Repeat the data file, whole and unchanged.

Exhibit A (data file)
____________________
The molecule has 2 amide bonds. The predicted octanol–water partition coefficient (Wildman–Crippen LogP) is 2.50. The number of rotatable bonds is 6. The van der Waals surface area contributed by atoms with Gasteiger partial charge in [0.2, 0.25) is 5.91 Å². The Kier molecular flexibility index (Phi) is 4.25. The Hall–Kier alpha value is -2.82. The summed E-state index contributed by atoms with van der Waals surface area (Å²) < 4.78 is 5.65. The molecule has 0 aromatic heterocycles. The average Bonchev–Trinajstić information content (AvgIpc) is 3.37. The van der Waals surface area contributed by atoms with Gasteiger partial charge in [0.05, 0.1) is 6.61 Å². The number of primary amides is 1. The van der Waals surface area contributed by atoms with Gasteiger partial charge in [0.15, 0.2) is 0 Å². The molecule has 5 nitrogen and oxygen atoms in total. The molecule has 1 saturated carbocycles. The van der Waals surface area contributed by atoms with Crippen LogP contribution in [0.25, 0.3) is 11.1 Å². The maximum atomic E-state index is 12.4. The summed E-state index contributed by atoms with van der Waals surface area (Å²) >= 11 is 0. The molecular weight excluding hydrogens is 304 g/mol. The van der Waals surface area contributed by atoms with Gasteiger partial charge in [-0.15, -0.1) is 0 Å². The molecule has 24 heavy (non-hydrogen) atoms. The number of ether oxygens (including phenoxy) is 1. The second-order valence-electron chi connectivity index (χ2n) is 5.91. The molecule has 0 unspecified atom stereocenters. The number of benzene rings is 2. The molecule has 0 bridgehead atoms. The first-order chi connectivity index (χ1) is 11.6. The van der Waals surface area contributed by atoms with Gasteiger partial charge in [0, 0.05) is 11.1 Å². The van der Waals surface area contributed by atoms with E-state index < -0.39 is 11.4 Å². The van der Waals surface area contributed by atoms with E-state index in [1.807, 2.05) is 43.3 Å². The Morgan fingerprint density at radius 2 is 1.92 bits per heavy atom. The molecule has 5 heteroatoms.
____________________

The molecule has 2 amide bonds. The predicted octanol–water partition coefficient (Wildman–Crippen LogP) is 2.50. The number of rotatable bonds is 6. The van der Waals surface area contributed by atoms with Gasteiger partial charge in [0.2, 0.25) is 5.91 Å². The Kier molecular flexibility index (Phi) is 4.25. The Hall–Kier alpha value is -2.82. The summed E-state index contributed by atoms with van der Waals surface area (Å²) < 4.78 is 5.65. The molecule has 0 aromatic heterocycles. The average Bonchev–Trinajstić information content (AvgIpc) is 3.37. The van der Waals surface area contributed by atoms with Gasteiger partial charge in [0.05, 0.1) is 6.61 Å². The number of primary amides is 1. The van der Waals surface area contributed by atoms with Gasteiger partial charge in [0.15, 0.2) is 0 Å². The molecule has 5 nitrogen and oxygen atoms in total. The molecule has 1 saturated carbocycles. The van der Waals surface area contributed by atoms with Crippen LogP contribution in [0.25, 0.3) is 11.1 Å². The maximum atomic E-state index is 12.4. The summed E-state index contributed by atoms with van der Waals surface area (Å²) >= 11 is 0. The molecular weight excluding hydrogens is 304 g/mol. The van der Waals surface area contributed by atoms with Gasteiger partial charge in [-0.15, -0.1) is 0 Å². The molecule has 24 heavy (non-hydrogen) atoms. The number of ether oxygens (including phenoxy) is 1. The second-order valence-electron chi connectivity index (χ2n) is 5.91. The molecule has 0 unspecified atom stereocenters. The number of benzene rings is 2. The molecule has 0 bridgehead atoms. The first-order chi connectivity index (χ1) is 11.6. The van der Waals surface area contributed by atoms with Gasteiger partial charge in [0, 0.05) is 11.1 Å². The van der Waals surface area contributed by atoms with E-state index < -0.39 is 11.4 Å². The van der Waals surface area contributed by atoms with E-state index in [1.807, 2.05) is 43.3 Å². The Morgan fingerprint density at radius 2 is 1.92 bits per heavy atom. The molecule has 5 heteroatoms.